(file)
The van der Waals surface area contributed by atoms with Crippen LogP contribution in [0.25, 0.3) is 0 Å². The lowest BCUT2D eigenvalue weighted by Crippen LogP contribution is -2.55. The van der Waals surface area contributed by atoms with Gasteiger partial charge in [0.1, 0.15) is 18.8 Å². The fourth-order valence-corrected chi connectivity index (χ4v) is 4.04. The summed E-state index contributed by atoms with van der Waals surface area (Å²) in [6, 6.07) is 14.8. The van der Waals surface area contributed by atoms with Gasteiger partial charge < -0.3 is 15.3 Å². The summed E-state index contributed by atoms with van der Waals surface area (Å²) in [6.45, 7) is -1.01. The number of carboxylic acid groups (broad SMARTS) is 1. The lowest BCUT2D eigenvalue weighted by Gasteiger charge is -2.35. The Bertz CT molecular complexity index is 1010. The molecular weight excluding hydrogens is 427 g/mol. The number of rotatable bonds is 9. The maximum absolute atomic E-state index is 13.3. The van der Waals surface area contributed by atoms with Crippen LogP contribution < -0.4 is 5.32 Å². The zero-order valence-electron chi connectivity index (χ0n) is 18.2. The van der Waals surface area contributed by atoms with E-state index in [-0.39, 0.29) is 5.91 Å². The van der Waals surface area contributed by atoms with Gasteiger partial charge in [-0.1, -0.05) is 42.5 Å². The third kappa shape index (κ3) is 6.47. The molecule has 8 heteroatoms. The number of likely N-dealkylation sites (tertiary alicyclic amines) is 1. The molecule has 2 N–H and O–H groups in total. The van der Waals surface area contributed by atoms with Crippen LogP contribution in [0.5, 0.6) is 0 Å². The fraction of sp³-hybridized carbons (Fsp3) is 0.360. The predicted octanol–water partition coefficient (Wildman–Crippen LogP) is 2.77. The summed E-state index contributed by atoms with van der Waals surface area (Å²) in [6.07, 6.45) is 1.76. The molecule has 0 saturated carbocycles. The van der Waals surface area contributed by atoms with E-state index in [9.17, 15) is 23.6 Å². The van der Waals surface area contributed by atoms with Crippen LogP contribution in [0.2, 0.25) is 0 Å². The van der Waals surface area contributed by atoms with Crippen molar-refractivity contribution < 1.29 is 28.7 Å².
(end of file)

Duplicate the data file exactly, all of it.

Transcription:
The van der Waals surface area contributed by atoms with Crippen LogP contribution in [0.25, 0.3) is 0 Å². The lowest BCUT2D eigenvalue weighted by Crippen LogP contribution is -2.55. The van der Waals surface area contributed by atoms with Gasteiger partial charge in [0.1, 0.15) is 18.8 Å². The fourth-order valence-corrected chi connectivity index (χ4v) is 4.04. The summed E-state index contributed by atoms with van der Waals surface area (Å²) in [6, 6.07) is 14.8. The van der Waals surface area contributed by atoms with Gasteiger partial charge < -0.3 is 15.3 Å². The summed E-state index contributed by atoms with van der Waals surface area (Å²) in [6.45, 7) is -1.01. The number of carboxylic acid groups (broad SMARTS) is 1. The lowest BCUT2D eigenvalue weighted by Gasteiger charge is -2.35. The Bertz CT molecular complexity index is 1010. The molecular weight excluding hydrogens is 427 g/mol. The number of rotatable bonds is 9. The maximum absolute atomic E-state index is 13.3. The van der Waals surface area contributed by atoms with Crippen LogP contribution < -0.4 is 5.32 Å². The zero-order valence-electron chi connectivity index (χ0n) is 18.2. The van der Waals surface area contributed by atoms with E-state index in [-0.39, 0.29) is 5.91 Å². The van der Waals surface area contributed by atoms with Gasteiger partial charge in [-0.1, -0.05) is 42.5 Å². The third kappa shape index (κ3) is 6.47. The molecule has 8 heteroatoms. The number of likely N-dealkylation sites (tertiary alicyclic amines) is 1. The molecule has 2 N–H and O–H groups in total. The van der Waals surface area contributed by atoms with Crippen LogP contribution in [0.5, 0.6) is 0 Å². The fraction of sp³-hybridized carbons (Fsp3) is 0.360. The predicted octanol–water partition coefficient (Wildman–Crippen LogP) is 2.77. The summed E-state index contributed by atoms with van der Waals surface area (Å²) in [6.07, 6.45) is 1.76. The molecule has 0 saturated carbocycles. The van der Waals surface area contributed by atoms with E-state index in [9.17, 15) is 23.6 Å². The van der Waals surface area contributed by atoms with Crippen LogP contribution in [0.2, 0.25) is 0 Å². The van der Waals surface area contributed by atoms with Crippen molar-refractivity contribution < 1.29 is 28.7 Å².